Eastern Cottontail Rabbits appear in snow free lawns almost simultaneously with the first crocuses of spring, but they are not found “hopping down the bunny trail,” except perhaps in colorful children’s books with Easter themes. As for egg laying, that’s out of the ability of real rabbits, even though April 1st sometimes brings rabbit related practical jokes and staged photos of rabbits incubating eggs. There is no joking however about the name “cottontail,” for the tail of the rabbit looks like a ball of fluffy white cotton and that’s where this wilder side tale begins, a tale on the lighter side, of the wilder side.
No matter how long one searches scientific literature for information on a cotton-tailed creature known as the Easter Bunny, it will not be found. Yet with the dawn of spring already behind us, and Easter Sunday just around the corner, this is the perfect week to share secrets of rabbits that hop about the woodlands, wildlands and lawns of Oakland County – and then perhaps it’s time to head to the grocery store for chocolate eggs and other seasonal treats, including my favorite, yellow marshmallow peeps. Consider that activity a salute of sugary, gastronomical recognition to the Eastern Cottontail.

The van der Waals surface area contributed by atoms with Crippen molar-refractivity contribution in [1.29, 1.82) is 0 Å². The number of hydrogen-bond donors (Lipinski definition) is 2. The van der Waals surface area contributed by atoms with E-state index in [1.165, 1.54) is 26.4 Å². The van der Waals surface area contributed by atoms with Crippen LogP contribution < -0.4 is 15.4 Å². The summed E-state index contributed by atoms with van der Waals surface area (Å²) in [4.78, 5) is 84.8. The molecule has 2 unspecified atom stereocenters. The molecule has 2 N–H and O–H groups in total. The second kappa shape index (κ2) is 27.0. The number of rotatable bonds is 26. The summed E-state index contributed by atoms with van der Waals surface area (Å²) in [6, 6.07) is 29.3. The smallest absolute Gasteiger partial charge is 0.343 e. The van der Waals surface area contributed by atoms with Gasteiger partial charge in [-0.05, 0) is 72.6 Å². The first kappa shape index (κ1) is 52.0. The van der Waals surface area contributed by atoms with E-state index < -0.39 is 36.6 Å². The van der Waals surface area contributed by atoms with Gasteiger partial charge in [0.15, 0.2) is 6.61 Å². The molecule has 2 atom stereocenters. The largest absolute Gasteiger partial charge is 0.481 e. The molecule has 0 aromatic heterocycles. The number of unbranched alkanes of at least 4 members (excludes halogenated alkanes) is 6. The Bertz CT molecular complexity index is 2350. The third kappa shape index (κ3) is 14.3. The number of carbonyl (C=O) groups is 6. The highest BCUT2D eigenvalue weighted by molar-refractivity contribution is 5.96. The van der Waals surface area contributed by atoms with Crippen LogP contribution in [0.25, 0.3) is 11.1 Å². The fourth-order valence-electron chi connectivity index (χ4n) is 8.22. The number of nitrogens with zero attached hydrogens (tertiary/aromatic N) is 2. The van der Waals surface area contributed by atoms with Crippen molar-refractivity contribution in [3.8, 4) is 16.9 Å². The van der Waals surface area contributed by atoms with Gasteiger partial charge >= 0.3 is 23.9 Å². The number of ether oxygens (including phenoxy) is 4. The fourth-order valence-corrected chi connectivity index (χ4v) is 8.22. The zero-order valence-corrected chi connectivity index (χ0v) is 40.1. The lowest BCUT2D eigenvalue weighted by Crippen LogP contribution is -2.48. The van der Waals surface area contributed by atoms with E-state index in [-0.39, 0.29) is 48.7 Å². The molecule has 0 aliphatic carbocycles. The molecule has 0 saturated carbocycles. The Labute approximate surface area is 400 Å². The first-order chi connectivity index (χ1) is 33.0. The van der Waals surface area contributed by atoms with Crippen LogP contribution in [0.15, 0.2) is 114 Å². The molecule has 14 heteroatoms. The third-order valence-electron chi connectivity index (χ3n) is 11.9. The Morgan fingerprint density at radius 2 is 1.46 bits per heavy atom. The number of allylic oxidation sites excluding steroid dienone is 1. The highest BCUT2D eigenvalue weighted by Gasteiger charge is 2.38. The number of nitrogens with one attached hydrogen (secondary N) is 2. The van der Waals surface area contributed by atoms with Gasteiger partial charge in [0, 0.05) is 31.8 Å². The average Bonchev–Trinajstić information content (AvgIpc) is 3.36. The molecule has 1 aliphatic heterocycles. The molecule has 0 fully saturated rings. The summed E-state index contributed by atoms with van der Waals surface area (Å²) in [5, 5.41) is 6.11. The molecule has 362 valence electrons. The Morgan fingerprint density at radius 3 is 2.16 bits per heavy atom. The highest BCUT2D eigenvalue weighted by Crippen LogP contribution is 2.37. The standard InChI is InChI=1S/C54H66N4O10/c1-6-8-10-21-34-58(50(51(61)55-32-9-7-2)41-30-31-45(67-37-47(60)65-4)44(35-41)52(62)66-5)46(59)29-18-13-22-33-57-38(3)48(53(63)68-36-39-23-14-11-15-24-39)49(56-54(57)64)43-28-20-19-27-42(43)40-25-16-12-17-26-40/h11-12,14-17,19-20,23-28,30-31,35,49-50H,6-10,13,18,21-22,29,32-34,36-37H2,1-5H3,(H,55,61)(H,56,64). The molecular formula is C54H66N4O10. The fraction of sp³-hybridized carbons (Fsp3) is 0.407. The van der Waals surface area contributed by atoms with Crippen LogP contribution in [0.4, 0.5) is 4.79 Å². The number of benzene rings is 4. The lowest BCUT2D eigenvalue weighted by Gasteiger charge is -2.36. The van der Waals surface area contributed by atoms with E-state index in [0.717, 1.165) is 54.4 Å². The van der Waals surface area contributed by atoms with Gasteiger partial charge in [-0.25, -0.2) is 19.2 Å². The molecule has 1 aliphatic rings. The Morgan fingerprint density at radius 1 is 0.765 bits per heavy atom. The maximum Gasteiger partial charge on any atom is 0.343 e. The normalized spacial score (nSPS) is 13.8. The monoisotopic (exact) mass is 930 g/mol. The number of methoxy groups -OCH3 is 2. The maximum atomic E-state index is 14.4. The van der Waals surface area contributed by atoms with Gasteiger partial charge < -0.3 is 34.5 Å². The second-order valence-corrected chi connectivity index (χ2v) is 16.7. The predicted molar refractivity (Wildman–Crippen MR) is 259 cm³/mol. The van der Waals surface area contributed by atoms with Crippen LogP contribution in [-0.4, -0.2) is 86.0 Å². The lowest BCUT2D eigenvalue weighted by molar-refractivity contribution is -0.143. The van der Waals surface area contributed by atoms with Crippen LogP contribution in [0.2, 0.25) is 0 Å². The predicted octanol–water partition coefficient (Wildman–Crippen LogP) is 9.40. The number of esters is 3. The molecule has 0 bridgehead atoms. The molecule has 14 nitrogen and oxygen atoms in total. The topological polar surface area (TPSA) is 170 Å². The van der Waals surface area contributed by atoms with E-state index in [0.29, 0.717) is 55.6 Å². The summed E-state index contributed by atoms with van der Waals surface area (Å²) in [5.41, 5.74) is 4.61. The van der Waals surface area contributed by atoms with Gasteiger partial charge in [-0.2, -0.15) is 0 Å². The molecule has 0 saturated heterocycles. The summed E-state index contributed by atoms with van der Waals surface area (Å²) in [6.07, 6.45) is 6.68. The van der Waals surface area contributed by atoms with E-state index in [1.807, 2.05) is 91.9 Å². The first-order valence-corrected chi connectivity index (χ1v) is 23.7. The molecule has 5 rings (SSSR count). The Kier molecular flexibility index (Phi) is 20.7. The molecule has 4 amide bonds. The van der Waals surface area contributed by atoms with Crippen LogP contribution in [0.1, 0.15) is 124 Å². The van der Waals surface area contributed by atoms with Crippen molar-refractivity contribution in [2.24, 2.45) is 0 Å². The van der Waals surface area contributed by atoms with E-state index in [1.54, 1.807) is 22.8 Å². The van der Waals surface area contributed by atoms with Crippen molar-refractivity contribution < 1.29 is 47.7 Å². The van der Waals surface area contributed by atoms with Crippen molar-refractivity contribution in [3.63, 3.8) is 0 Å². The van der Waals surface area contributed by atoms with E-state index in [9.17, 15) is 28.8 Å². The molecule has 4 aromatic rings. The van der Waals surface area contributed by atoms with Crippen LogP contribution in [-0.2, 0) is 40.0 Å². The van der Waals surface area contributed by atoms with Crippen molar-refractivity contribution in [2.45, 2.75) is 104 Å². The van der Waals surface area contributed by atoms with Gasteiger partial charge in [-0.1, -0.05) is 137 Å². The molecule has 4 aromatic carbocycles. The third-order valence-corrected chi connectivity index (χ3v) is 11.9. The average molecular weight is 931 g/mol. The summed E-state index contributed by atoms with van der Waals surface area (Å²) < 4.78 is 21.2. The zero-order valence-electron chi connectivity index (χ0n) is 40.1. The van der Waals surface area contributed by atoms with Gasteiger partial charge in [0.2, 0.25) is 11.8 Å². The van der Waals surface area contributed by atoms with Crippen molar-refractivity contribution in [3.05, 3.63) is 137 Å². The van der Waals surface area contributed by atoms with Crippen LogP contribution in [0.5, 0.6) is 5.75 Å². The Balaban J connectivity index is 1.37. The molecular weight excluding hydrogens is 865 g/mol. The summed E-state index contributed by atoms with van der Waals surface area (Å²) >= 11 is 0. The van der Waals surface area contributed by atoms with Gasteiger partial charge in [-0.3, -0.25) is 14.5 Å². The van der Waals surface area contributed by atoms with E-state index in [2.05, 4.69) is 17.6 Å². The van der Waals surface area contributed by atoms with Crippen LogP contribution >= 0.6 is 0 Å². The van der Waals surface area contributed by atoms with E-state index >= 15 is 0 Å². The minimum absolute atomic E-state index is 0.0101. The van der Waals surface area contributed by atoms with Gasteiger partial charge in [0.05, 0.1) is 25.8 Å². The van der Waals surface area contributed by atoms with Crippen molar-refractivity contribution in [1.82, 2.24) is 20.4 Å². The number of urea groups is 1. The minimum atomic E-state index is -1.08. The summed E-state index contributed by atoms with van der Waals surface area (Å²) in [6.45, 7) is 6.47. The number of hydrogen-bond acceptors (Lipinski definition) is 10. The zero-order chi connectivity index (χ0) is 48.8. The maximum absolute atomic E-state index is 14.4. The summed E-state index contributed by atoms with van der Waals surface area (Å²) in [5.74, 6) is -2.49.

The Eastern Cottontail Rabbit (Sylvilagus floridanus) is one of the most common mammals of Oakland County and its life story is one of abundance and noticeability. They thrive almost everywhere, with a strong preference for habitats tucked away between woody areas and open areas. These “edge zones,” areas where fields meet woods or shrubs grow near lawns, are abundant throughout Oakland County. That fact makes both suburbia and the city prime rabbit habitat, for rabbits know no borders and thrive in our midst all across the county.
Every time I hiked this past winter, I found rabbit tracks and rabbit scat, and often noted bark on saplings that had been gnawed on by rabbits. I seldom saw rabbits when I stayed on a snowy trail. However, when I trekked off trail, my unintended close approaches brought one of two responses from hidden rabbits. Some, in a sudden burst of speed, raced away in a zigzagging manner, a technique used to try to escape a pursuing land predator. Others remained motionless in a thicket hoping to avoid detection when a two-legged threat, me, approached.
Winter was a tough time for some rabbits, for their favorite greens were absent. During times of heavy snowfall or extreme cold, they took shelter in abandoned or occupied dens of groundhogs and even skunks. The Eastern cottontail is crepuscular in behavior, meaning it is most active during twilight, between dawn and dusk, with their major foraging taking place at night. In the day, they tend to hide from predators. As the days now lengthen, and we become more active, we are more apt to encounter rabbits grazing at the edges of our trails. The rabbit that hung out under my porch for most of the winter, coming out to scrounge under the bird feeder at night, now spends hours in the sunlight chewing on residual bird seed and gnawing on shrubs and my raspberry vines.